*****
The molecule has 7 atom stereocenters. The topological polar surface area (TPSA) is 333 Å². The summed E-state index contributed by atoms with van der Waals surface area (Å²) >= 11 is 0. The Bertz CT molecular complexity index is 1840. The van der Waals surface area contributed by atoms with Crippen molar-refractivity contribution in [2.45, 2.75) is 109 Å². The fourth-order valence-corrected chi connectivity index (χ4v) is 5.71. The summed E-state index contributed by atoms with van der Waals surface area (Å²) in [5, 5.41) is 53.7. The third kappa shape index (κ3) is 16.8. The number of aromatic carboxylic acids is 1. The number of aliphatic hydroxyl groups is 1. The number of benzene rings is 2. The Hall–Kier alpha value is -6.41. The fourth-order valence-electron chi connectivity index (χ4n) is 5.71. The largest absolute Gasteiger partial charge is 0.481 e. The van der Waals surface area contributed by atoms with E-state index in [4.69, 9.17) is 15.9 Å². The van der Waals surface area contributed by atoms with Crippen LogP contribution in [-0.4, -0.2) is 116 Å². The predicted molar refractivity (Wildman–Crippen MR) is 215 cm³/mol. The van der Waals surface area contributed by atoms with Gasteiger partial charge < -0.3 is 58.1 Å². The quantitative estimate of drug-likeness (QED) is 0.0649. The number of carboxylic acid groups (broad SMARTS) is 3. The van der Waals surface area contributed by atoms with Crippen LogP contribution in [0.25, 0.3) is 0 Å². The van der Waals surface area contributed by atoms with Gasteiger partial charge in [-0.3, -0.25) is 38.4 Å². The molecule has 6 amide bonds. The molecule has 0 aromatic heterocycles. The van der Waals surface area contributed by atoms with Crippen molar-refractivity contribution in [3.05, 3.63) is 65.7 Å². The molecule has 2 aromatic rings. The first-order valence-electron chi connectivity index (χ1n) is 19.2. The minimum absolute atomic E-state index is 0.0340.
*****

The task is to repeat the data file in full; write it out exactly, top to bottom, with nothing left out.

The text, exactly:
The molecule has 7 atom stereocenters. The topological polar surface area (TPSA) is 333 Å². The summed E-state index contributed by atoms with van der Waals surface area (Å²) >= 11 is 0. The Bertz CT molecular complexity index is 1840. The van der Waals surface area contributed by atoms with Crippen molar-refractivity contribution in [2.45, 2.75) is 109 Å². The fourth-order valence-corrected chi connectivity index (χ4v) is 5.71. The summed E-state index contributed by atoms with van der Waals surface area (Å²) in [5, 5.41) is 53.7. The third kappa shape index (κ3) is 16.8. The number of aromatic carboxylic acids is 1. The number of aliphatic hydroxyl groups is 1. The number of benzene rings is 2. The Hall–Kier alpha value is -6.41. The fourth-order valence-electron chi connectivity index (χ4n) is 5.71. The largest absolute Gasteiger partial charge is 0.481 e. The van der Waals surface area contributed by atoms with E-state index in [4.69, 9.17) is 15.9 Å². The van der Waals surface area contributed by atoms with Crippen LogP contribution in [-0.4, -0.2) is 116 Å². The predicted molar refractivity (Wildman–Crippen MR) is 215 cm³/mol. The van der Waals surface area contributed by atoms with Gasteiger partial charge < -0.3 is 58.1 Å². The quantitative estimate of drug-likeness (QED) is 0.0649. The number of carboxylic acid groups (broad SMARTS) is 3. The van der Waals surface area contributed by atoms with Crippen LogP contribution in [0.25, 0.3) is 0 Å². The van der Waals surface area contributed by atoms with Gasteiger partial charge in [-0.3, -0.25) is 38.4 Å². The molecule has 6 amide bonds. The molecule has 0 aromatic heterocycles. The van der Waals surface area contributed by atoms with Crippen molar-refractivity contribution in [3.05, 3.63) is 65.7 Å². The molecule has 2 aromatic rings. The first-order valence-electron chi connectivity index (χ1n) is 19.2. The minimum absolute atomic E-state index is 0.0340.